Thalesian Lessons: Mad Astronomers in British Fiction of the Long Eighteenth Century

in Reading Swift


Taking its cue from the representation of astronomy in Book Three of Gulliver’s Travels and versions of Thales of Miletus’ stargazing accident circulating in eighteenth-century England, this essay examines ‘mad’ astronomers in fictions of the long eighteenth century. In Margaret Cavendish’s The Blazing World, Swift’s Voyage to Laputa, Charlotte Lennox’s The Female Quixote, Dr Johnson’s Rasselas, and Mary Shelley’s The Last Man, it explores the links that stargazers establish between reason, represented by the practice of astronomy as a ‘pure’ observational science, and the imagination, represented by madness and fiction. Either overly cerebral or motivated by the most basic drives, fictional astronomers hold up for consideration various kinds of madness that offer insight into the developing relationship between science and the imagination, and in particular the legitimacy and dangers of fictionalizing.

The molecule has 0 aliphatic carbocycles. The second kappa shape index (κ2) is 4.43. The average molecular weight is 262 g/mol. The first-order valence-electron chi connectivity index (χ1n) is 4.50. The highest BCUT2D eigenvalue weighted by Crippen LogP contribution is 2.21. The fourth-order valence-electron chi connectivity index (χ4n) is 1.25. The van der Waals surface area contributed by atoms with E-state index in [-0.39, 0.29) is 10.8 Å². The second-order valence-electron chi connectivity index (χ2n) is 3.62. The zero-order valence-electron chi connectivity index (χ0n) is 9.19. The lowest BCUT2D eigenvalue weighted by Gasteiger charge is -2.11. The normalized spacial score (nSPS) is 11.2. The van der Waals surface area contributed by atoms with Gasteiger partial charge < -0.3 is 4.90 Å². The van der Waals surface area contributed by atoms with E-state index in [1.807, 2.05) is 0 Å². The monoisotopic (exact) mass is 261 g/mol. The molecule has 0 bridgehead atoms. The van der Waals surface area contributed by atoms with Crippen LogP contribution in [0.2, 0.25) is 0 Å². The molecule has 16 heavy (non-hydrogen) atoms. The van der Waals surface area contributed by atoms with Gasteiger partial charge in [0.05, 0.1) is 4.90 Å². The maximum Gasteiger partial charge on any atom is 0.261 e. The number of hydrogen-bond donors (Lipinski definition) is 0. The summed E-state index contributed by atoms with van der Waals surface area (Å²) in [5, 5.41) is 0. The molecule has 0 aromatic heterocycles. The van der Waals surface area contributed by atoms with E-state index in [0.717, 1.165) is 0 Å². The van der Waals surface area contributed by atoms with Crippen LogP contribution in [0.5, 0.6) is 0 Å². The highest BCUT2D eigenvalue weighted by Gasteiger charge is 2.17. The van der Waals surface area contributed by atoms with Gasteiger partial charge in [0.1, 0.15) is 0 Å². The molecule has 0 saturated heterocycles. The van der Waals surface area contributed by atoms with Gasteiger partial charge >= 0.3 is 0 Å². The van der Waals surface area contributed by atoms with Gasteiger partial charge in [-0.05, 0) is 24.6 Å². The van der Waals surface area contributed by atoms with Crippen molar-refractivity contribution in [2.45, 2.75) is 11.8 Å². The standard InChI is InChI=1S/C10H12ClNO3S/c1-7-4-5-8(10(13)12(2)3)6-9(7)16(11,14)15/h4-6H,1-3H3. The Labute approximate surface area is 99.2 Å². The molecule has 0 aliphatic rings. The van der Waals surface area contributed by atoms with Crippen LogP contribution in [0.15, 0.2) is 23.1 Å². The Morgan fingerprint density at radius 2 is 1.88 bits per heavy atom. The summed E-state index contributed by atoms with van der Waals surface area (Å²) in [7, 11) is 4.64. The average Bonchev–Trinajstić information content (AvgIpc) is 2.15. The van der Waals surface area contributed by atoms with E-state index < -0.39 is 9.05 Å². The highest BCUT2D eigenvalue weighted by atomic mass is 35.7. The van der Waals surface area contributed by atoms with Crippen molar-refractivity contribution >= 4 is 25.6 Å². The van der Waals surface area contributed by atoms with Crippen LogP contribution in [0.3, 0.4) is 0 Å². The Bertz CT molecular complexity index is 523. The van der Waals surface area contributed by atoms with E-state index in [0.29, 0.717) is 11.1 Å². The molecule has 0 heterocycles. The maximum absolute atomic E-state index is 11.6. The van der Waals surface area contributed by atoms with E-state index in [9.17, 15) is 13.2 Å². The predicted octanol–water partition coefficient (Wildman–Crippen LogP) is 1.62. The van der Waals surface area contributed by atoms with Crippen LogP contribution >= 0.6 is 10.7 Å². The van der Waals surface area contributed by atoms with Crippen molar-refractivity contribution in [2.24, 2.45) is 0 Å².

Reading Swift

Papers from The Seventh Münster Symposium on Jonathan Swift


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